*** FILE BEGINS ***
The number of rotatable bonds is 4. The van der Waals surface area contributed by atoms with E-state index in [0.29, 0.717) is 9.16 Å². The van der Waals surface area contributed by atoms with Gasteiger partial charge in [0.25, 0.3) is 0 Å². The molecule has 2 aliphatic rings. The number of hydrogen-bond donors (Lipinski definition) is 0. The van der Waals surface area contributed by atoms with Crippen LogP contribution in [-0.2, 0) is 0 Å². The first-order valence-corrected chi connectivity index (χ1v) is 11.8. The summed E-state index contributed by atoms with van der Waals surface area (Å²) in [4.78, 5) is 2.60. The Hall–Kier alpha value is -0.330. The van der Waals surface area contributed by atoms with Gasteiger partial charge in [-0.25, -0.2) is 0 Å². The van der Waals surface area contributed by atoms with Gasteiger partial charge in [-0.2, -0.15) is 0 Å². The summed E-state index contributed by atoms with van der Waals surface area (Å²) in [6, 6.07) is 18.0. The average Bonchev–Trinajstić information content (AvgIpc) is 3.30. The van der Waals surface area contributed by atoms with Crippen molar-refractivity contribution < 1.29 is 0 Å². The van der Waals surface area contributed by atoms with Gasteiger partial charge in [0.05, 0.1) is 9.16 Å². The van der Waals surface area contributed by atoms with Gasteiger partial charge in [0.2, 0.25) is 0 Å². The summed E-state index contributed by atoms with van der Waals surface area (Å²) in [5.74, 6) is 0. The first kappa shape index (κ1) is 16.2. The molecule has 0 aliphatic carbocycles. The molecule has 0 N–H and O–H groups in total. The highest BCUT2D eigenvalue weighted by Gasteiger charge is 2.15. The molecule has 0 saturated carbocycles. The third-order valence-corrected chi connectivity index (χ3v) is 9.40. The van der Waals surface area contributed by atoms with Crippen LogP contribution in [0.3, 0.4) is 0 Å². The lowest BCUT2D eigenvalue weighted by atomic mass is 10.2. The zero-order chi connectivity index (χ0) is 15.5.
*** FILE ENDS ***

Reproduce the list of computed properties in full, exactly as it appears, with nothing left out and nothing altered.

The number of rotatable bonds is 4. The van der Waals surface area contributed by atoms with E-state index in [0.29, 0.717) is 9.16 Å². The van der Waals surface area contributed by atoms with Gasteiger partial charge in [0.25, 0.3) is 0 Å². The molecule has 2 aliphatic rings. The number of hydrogen-bond donors (Lipinski definition) is 0. The van der Waals surface area contributed by atoms with Crippen LogP contribution in [-0.2, 0) is 0 Å². The first-order valence-corrected chi connectivity index (χ1v) is 11.8. The summed E-state index contributed by atoms with van der Waals surface area (Å²) in [4.78, 5) is 2.60. The Hall–Kier alpha value is -0.330. The van der Waals surface area contributed by atoms with Gasteiger partial charge in [-0.25, -0.2) is 0 Å². The van der Waals surface area contributed by atoms with Gasteiger partial charge in [-0.2, -0.15) is 0 Å². The summed E-state index contributed by atoms with van der Waals surface area (Å²) in [6, 6.07) is 18.0. The average Bonchev–Trinajstić information content (AvgIpc) is 3.30. The van der Waals surface area contributed by atoms with Crippen molar-refractivity contribution < 1.29 is 0 Å². The van der Waals surface area contributed by atoms with Gasteiger partial charge in [0.05, 0.1) is 9.16 Å². The van der Waals surface area contributed by atoms with Gasteiger partial charge in [0.2, 0.25) is 0 Å². The summed E-state index contributed by atoms with van der Waals surface area (Å²) in [5.74, 6) is 0. The first kappa shape index (κ1) is 16.2. The molecule has 0 aliphatic carbocycles. The molecule has 0 N–H and O–H groups in total. The highest BCUT2D eigenvalue weighted by Gasteiger charge is 2.15. The molecule has 0 saturated carbocycles. The third-order valence-corrected chi connectivity index (χ3v) is 9.40. The van der Waals surface area contributed by atoms with Crippen LogP contribution in [0.3, 0.4) is 0 Å². The lowest BCUT2D eigenvalue weighted by atomic mass is 10.2. The zero-order chi connectivity index (χ0) is 15.5.